What is the ‘Great Repeal Bill’ ?
The Government has announced it will repeal the 1972 European Communities Act in a move that will end the legislation that gives European Union law supremacy in Britain.
In its place, a new “Great Repeal Bill” has been introduced in Parliament to put power for the nation’s laws back into the hands of MPs and peers.
It is actually titled the 'European Union (Withdrawal Bill)', not The Great Repeal Bill. Theresa May coined the previous term at her 2016 party conference - when she still had a comfortable majority. But it was never likely to be the official title of the Bill in reality.
The Bill was formally introduced in the next Queen's Speech, before it will be voted through by MPs and Peers later this year.
The House of Commons library has warned it will be one of the largest legislative processes "ever undertaken".
Theresa May, the Prime Minister, says the Bill means the UK "will be an independent sovereign nation".
What is the 1972 European Communities Act?
A year before joining what was then the European Economic Community in 1973, the Government paved the way with the 1972 Act.
It is the crucial piece of legislation that makes European Union law automatically binding in the UK. If there is a clash with British law, EU law takes precedence.
The Act allowed Britain to join what would become the EU the following year.
Throughout the years, as controversial judgments from the European Court of Justice has often triggered anger among Tory MPs, the legislation became symbolic of Brussels’s influence over Britain.
Vote Leave, the formal campaign to leave the EU, named repealing the European Communities Act as one of their six Brexit “road map” promises a week before the referendum vote.
What is in the Bill?
There are three principal elements that make up this Bill.
The first is repealing the European Communities Act 1972, the historic law that took Britain into the EU.
Second, the Bill will convert all EU law into United Kingdom law to prevent a black legal whole after Brexit. Thousands of European laws, dictats and directives will be turned into UK law before Brexit is completed in mid-2019.
And thirdly, the Bill will create the necessary powers for MPs to change these laws once Britain has left the EU.
However, there are concerns that under so-called Henry VIII clauses, the Government will have sweeping powers to repeal legislation without parliamentary approval.
Why does the UK need EU laws after voting for Brexit?
To ensure what Brexit Secretary David Davis calls "a calm and orderly exit".
EU laws cover all sorts of things like environmental regulation, workers' rights and financial services, so if they were not transferred, all these regulations would no longer have legal standing in the UK, creating a "black hole" and causing uncertainty.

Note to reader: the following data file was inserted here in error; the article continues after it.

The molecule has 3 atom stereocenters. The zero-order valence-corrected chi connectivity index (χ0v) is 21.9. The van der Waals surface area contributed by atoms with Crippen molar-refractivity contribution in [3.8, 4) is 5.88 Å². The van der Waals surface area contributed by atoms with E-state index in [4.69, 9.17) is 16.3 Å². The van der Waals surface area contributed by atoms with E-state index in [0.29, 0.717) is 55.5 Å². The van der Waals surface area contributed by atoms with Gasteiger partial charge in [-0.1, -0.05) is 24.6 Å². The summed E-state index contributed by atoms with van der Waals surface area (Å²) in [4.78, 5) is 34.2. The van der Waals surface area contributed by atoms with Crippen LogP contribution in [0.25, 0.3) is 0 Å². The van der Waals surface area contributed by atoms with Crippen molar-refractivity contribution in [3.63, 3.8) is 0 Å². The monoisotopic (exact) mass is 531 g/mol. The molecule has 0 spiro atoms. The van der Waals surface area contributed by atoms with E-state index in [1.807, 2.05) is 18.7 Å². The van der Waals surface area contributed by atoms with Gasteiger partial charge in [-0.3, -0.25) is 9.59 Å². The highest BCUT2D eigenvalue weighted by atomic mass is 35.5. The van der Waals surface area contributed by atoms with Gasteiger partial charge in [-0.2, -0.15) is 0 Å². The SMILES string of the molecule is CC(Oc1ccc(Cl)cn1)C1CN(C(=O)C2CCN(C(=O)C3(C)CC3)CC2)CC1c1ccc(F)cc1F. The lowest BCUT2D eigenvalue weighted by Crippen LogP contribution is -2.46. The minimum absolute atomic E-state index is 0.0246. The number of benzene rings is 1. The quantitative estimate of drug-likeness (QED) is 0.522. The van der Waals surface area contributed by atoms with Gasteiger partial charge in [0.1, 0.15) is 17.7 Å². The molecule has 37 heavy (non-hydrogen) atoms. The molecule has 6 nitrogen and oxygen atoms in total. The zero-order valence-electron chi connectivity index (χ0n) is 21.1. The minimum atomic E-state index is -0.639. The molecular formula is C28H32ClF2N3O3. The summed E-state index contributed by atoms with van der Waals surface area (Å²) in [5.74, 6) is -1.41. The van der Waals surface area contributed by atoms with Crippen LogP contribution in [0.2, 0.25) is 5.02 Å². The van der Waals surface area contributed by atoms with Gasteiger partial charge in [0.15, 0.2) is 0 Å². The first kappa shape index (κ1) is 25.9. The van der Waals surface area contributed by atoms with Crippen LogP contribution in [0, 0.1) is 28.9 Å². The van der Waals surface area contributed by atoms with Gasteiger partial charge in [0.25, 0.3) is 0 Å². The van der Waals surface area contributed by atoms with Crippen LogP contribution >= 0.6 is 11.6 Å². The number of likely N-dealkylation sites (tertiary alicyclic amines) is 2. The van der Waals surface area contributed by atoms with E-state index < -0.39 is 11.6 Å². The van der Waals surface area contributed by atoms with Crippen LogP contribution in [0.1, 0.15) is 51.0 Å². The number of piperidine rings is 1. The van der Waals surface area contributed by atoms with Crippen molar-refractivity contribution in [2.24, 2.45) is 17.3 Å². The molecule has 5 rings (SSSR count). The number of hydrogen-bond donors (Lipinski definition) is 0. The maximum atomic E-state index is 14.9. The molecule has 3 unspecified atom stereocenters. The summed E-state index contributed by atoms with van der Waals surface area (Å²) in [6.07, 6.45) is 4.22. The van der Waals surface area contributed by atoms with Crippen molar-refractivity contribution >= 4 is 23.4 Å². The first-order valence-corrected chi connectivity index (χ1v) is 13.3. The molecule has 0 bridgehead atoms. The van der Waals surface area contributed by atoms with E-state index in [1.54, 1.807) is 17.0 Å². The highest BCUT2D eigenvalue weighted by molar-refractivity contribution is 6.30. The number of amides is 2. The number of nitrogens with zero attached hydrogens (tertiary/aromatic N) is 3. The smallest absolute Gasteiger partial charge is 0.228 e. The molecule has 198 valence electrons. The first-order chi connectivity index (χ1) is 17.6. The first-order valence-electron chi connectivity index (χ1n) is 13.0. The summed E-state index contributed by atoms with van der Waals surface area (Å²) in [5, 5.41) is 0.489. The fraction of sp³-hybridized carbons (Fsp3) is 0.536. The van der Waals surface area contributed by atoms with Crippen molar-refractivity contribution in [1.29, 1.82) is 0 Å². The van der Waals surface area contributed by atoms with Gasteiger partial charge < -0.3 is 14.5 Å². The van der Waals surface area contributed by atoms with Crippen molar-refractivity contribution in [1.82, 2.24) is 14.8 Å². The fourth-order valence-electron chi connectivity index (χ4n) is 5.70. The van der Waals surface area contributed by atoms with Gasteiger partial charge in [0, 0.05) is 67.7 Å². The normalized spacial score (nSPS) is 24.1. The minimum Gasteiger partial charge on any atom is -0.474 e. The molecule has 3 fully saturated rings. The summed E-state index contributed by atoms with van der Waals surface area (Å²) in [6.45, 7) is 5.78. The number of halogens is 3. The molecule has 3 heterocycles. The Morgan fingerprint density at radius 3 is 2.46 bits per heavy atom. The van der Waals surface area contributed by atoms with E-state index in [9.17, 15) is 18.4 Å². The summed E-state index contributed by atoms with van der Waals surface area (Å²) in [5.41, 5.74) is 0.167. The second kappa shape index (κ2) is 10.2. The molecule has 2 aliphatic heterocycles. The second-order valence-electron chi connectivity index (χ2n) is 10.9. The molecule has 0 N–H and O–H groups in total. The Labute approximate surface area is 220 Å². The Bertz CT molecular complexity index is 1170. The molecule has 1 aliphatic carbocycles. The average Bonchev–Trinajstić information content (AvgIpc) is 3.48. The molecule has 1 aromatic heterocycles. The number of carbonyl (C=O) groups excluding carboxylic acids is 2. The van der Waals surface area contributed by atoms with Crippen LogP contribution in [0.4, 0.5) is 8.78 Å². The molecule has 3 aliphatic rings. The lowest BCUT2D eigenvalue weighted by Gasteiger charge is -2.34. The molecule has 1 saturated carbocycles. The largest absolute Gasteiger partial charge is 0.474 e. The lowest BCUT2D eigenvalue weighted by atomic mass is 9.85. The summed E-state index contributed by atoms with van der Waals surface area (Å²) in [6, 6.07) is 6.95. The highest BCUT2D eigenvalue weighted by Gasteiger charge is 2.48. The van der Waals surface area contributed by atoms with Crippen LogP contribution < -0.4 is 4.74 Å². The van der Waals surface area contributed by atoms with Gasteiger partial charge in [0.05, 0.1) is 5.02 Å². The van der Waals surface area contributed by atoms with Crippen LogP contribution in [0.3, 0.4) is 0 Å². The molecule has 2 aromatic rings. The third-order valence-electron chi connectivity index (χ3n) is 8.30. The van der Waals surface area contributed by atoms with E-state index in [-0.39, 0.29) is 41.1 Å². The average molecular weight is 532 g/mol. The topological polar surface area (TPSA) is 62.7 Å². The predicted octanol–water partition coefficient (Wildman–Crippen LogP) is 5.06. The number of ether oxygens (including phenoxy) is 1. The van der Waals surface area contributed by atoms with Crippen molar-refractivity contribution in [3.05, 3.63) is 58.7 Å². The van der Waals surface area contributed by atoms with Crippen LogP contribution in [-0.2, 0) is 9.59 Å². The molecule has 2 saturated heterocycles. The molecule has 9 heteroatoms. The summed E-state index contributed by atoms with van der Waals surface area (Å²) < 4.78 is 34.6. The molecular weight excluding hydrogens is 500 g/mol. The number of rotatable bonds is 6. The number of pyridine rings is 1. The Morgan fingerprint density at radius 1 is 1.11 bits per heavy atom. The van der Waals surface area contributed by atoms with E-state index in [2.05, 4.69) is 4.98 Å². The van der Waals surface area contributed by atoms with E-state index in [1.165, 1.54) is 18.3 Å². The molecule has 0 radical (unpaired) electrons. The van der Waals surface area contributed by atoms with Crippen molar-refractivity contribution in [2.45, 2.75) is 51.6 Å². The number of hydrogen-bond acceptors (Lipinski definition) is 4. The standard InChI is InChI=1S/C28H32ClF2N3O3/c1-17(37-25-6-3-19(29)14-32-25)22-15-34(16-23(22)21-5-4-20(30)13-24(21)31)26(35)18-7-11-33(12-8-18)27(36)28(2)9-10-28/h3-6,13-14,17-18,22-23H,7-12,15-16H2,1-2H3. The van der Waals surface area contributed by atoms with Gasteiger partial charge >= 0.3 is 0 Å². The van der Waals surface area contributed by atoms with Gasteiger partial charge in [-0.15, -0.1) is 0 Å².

The Bill will give parliaments and assemblies in Westminster, Edinburgh, Belfast and Cardiff the power to drop or change EU laws it does not want in future.
What are Henry VIII clauses?
King Henry VIII published a 'Statute of Proclamations' in 1539, which gave him the power to legislate by proclamation.
So-called “Henry VIII clauses” today give the Government powers to change old laws that have already been passed by Parliament.
And they allow the Prime Minister to change existing laws without Parliament’s full approval.
Ministers insist they need these powers to “correct” European laws that refer to EU bodies soon to be defunct after Brexit.
But critics have accused the Government of avoiding scrutiny and - crucially - circumventing the Lords.
David Davis, the Brexit Secretary has said any powers created in this way will be "time limited" and "Parliament will need to be satisfied that the procedures are appropriate".
How many laws will be converted?
The Government's white paper on the Repeal Bill has no precise figure for the number of EU rules which will be transferred into domestic law.
However, it does note that there are currently more than 12,000 EU regulations in force.
The paper adds that Parliament has passed 7,900 statutory instruments implementing EU legislation and 186 Acts which incorporate a degree of EU influence.
Could the Bill be blocked?
Now Mrs May has found herself in charge of an uncomfortable minority Government, it will only take a minor rebellion within Tory ranks, or by the Democratic Unionist Party MPs propping up her administration, for the Bill's progress to be interrupted.
Labour has said it will vote against the legislation because doesn't feel confident rights and rules will be protected after we leave the union.
Numerous Tory MPs are also known to be concerned about the powers which had raised the possibility of an embarrassing rebellion for Mrs May.
But potential Tory rebels have insisted that they will not oppose the Bill, also known as the Repeal Bill, as it seeks to clear its first major hurdle in the Commons.
However, they have said they will seek to make changes to it during future stages of debate.
The chances of a Government defeat have lessened still further with a number of Labour MPs expected to defy Mr Corbyn's strict three-line-whip to vote against the Bill.
With Tory MPs believed to be on board for now, and the guaranteed support of the Democratic Unionist Party's 10 MPs, the Bill is expected to clear its second reading.
There are concerns that the Scottish Parliament could seek to block the Bill's passage.
Under the Sewel convention, the UK Parliament does not normally legislate on matters which the Scottish Parliament is responsible for without gaining their consent.
However, Alex Salmond, the former first minister, claimed that if Westminster were to ignore a decision by Holyrood to withhold its consent it would precipitate a “constitutional crisis”.
Asked what would happen if Holyrood withheld its consent, Mr Mundell warned that it could result in a "hole in our law" if the body of European law isn't adopted.